California Blackouts reveal lapses in power supply

LOS ANGELES - One hallmark of an advanced society is a reliable supply of electrical energy for residential, commercial and industrial consumers. Uncertainty that California electricity will be there when we need it it undermines social cohesion and economic progress, as demonstrated by the travails of poor nations with erratic energy supplies.

California got a small dose of that syndrome in mid-August when a record heat wave struck the state and utilities were ordered to impose rolling blackouts to protect the grid from melting down under heavy air conditioning demands.

Gov. Gavin Newsom quickly demanded that the three overseers of electrical service to most of the state - the Public Utilities Commission, the Energy Commission and the California Independent Service Operator – explain what went wrong.

"These blackouts, which occurred without prior warning or enough time for preparation, are unacceptable and unbefitting of the nation's largest and most innovative state," Newsom wrote. "This cannot stand. California residents and businesses deserve better from their government."

Initially, there was some fingerpointing among the three entities. The blackouts had been ordered by the California Independent System Operator, which manages the grid and its president, Steve Berberich, said he had warned the Public Utilities Commission about the potential supply shortfall.

"We have indicated in filing after filing after filing that the resource adequacy program was broken and needed to be fixed," he said. "The situation we are in could have been avoided."

However, as political heat increased, the three agencies hung together and produced a joint report that admitted to lapses of supply planning and grid management and promised steps to avoid a repeat next summer.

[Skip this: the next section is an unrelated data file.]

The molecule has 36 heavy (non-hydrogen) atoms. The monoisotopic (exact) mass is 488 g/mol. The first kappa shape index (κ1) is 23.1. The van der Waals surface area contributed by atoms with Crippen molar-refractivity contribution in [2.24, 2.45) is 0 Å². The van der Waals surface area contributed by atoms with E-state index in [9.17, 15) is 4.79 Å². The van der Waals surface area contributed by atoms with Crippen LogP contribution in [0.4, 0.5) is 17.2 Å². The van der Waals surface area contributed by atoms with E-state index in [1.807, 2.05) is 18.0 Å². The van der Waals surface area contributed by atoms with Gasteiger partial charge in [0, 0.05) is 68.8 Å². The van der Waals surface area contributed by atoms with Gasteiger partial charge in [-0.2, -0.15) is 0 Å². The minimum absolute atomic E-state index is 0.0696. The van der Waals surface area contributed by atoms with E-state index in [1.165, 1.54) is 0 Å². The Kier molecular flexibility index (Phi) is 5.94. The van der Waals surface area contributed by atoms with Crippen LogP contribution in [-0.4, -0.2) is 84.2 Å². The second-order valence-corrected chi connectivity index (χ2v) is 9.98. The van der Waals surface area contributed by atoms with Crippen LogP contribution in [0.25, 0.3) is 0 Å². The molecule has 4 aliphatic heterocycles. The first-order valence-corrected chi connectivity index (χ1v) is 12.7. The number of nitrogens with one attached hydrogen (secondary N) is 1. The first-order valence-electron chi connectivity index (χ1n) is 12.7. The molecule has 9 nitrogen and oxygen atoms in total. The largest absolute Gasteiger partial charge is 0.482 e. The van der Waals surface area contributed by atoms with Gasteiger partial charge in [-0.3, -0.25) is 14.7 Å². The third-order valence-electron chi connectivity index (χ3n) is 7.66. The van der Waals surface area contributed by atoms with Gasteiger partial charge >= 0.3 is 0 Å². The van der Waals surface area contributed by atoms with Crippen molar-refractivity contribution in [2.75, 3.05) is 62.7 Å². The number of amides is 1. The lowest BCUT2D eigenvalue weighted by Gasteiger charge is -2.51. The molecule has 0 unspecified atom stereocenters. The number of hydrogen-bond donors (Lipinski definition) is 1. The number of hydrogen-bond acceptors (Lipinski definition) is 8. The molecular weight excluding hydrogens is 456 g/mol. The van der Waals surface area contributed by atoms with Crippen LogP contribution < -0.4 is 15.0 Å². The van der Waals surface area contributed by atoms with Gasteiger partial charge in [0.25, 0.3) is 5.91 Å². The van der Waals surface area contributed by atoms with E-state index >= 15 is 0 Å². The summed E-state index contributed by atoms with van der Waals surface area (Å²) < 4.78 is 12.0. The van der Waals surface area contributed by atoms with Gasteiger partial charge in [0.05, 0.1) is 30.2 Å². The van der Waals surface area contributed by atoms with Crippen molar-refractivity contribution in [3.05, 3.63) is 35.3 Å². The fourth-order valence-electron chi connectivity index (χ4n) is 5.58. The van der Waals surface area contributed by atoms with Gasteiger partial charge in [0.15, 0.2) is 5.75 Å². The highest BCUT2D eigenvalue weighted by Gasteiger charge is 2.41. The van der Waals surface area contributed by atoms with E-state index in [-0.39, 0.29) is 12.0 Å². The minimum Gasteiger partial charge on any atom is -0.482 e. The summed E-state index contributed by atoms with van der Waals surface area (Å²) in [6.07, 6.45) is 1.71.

"The existing resource planning processes are not designed to fully address an extreme heat storm like the one experienced in mid August," their report said. "In transitioning to a reliable, clean and affordable resource mix, resource planning targets have not kept pace to lead to sufficient resources that can be relied upon to meet demand in the early evening hours. This makes balancing demand and supply more challenging."

Although California's grid had experienced greater heat-related demands in previous years, most notably 2006, managers then could draw standby power from natural gas-fired plants and import juice from other states.

Since then, the state has shut down a number of gas-fired plants and become more reliant on renewable but less reliable sources such as windmills and solar panels.

August's air conditioning demand peaked just as output from solar panels was declining with the setting of the sun and grid managers couldn't tap enough electrons from other sources to close the gap.

While the shift to renewables didn't, unto itself, cause the blackouts, they proved the need for a bigger cushion of backup generation or power storage in batteries or some other technology. The Public Utilities Commission, as Beberich suggested, has been somewhat lax in ordering development of backup supply.

In the aftermath of the blackouts, the state Water Resources Control Board, no doubt with direction from Newsom's office, postponed planned shutdowns of more coastal plants, which would have reduced supply flexibility even more.

Shifting to 100% renewable electricity, the state's eventual goal, while maintaining reliability will not get any easier. The state's last nuclear plant, Diablo Canyon, is ticketed for closure and demand will increase as California eliminates gasoline- and diesel-powered vehicles in favor of "zero emission vehicles" and phases out natural gas in homes and businesses.

Politicians such as Newsom and legislators in last week's blackout hearing may endorse a carbon-free future in theory, but they know that they'll pay the price if nothing happens when Californians flip the switch.


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